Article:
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  1. Acceleration What factors should be considered Whenaccelerating gifted students to ensure their success?

  2. What is gifted acceleration? • Acceleration includes single-subject acceleration, whole grade skipping early entrance to school and Advance Placement courses. According to Gross, Colangelo, & Assouline in “A Nation Deceived” It is NOT… • *Pushing a child • *Forcing a child to learn advance material • *Forcing a child to socialize with older children before they are ready It IS… • *Matching the level and complexity of the curriculum with the readiness and motivation of the child.

  3. Typesof Acceleration • Mentoring • Extracurricular Programs • Correspondence Courses/Online Courses • Early Graduation • Concurrent/Dual Enrollment • Advance placement • Credit by Examination • Acceleration in College • Early Entrance into Middle School, High School, or College • *Early Admission to Kindergarten • Early Admission to First Grade • Grade-Skipping • Continuous Progress • Self Paced Instruction • Subject Matter Acceleration/ Partial Acceleration • Combined Classes • Curriculum compacting • Telescoping Curriculum (results in advanced grade placement)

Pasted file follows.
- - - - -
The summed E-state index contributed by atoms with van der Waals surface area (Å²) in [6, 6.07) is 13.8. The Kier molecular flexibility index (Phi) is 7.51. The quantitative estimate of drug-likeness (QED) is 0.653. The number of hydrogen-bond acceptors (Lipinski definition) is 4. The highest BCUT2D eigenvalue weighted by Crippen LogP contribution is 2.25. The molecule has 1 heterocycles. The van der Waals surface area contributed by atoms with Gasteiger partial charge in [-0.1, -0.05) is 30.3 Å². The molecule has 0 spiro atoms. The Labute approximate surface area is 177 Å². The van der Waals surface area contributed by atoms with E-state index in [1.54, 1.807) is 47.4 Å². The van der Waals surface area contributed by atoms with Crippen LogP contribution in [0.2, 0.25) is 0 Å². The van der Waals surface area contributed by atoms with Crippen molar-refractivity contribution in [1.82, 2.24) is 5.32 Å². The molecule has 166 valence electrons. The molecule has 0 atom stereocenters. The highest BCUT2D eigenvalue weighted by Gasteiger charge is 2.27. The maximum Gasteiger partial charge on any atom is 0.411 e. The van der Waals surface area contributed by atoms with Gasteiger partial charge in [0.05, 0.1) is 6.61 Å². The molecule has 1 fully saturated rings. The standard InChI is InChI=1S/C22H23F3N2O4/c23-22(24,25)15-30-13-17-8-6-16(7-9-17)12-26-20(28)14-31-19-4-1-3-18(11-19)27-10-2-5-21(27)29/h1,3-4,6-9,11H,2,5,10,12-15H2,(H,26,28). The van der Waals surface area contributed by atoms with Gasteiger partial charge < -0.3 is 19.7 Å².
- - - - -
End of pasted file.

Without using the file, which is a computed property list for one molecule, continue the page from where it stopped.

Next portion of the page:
4. Early Admission to KindergartenEarly Admission to First Grade • Early admissions accelerations allow students to enter the grade prior to the required age or skip to the first grade.

  5. Placing a student in a grade above their age and peers Grade-SkippingContinuous Progress • Continually giving a student higher content as prior content is mastered when the student’s progress exceeds that of his/her peers.

  6. A sub type of continuous progress acceleration where the student determines the pace of progression. Self Paced InstructionSubject Matter Acceleration/ Partial Acceleration • Placing a student in a higher grade for part of the day, or teaching using higher level materials/subject matter.

  7. Placing students in different grades in the same classroom. Combined ClassesCurriculum Compacting • Reducing the amount of introductory activities or instructional objectives so the student may be taught more advanced content or participate in an enrichment activity.

  8. Student is taught content in less time than normal. (completing one year course in one semester) so that the student may advance grades. Telescoping Curriculum (results in advanced grade placement)Mentoring • Student is paired with a mentor who provides advanced pacing of instruction.

  9. Student enrolls in after school or summer programs that confer advance instruction. Extracurricular ProgramsCorrespondence Courses/Online Courses • Work a student signs up for outside of the regular classroom through mail or internet.

  10. Students complete increased amounts of course work so that the graduation requirements are completed early. Early GraduationConcurrent/Dual Enrollment • Students take courses at one level and receive credit on both that level and a higher level.

  11. After completing the course students may take a test and confer college credit. Advance placementCredit by Examination • Taking a mastery test and receiving advanced standing credit.